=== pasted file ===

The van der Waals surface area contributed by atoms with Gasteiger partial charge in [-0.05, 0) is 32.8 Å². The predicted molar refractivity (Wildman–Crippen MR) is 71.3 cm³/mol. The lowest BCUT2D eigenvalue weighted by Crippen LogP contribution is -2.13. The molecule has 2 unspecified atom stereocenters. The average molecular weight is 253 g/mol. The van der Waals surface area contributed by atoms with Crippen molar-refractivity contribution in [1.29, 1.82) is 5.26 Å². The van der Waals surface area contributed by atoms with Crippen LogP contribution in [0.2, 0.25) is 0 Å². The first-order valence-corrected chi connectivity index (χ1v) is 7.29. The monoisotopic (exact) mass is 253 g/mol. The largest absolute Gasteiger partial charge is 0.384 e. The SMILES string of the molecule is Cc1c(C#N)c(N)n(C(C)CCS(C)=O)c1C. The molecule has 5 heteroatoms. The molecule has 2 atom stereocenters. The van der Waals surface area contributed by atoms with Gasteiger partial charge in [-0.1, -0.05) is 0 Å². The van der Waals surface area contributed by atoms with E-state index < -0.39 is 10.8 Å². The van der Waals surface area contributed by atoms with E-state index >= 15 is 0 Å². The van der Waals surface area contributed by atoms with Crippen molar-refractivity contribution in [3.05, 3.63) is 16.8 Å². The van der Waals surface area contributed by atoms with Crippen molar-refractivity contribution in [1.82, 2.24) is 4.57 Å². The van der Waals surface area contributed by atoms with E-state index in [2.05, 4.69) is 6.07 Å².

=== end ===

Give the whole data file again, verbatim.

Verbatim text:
The van der Waals surface area contributed by atoms with Gasteiger partial charge in [-0.05, 0) is 32.8 Å². The predicted molar refractivity (Wildman–Crippen MR) is 71.3 cm³/mol. The lowest BCUT2D eigenvalue weighted by Crippen LogP contribution is -2.13. The molecule has 2 unspecified atom stereocenters. The average molecular weight is 253 g/mol. The van der Waals surface area contributed by atoms with Crippen molar-refractivity contribution in [1.29, 1.82) is 5.26 Å². The van der Waals surface area contributed by atoms with Crippen LogP contribution in [0.2, 0.25) is 0 Å². The first-order valence-corrected chi connectivity index (χ1v) is 7.29. The monoisotopic (exact) mass is 253 g/mol. The largest absolute Gasteiger partial charge is 0.384 e. The SMILES string of the molecule is Cc1c(C#N)c(N)n(C(C)CCS(C)=O)c1C. The molecule has 5 heteroatoms. The molecule has 2 atom stereocenters. The van der Waals surface area contributed by atoms with Gasteiger partial charge in [-0.1, -0.05) is 0 Å². The van der Waals surface area contributed by atoms with E-state index < -0.39 is 10.8 Å². The van der Waals surface area contributed by atoms with E-state index >= 15 is 0 Å². The van der Waals surface area contributed by atoms with Crippen molar-refractivity contribution in [3.05, 3.63) is 16.8 Å². The van der Waals surface area contributed by atoms with Crippen molar-refractivity contribution in [1.82, 2.24) is 4.57 Å². The van der Waals surface area contributed by atoms with E-state index in [2.05, 4.69) is 6.07 Å².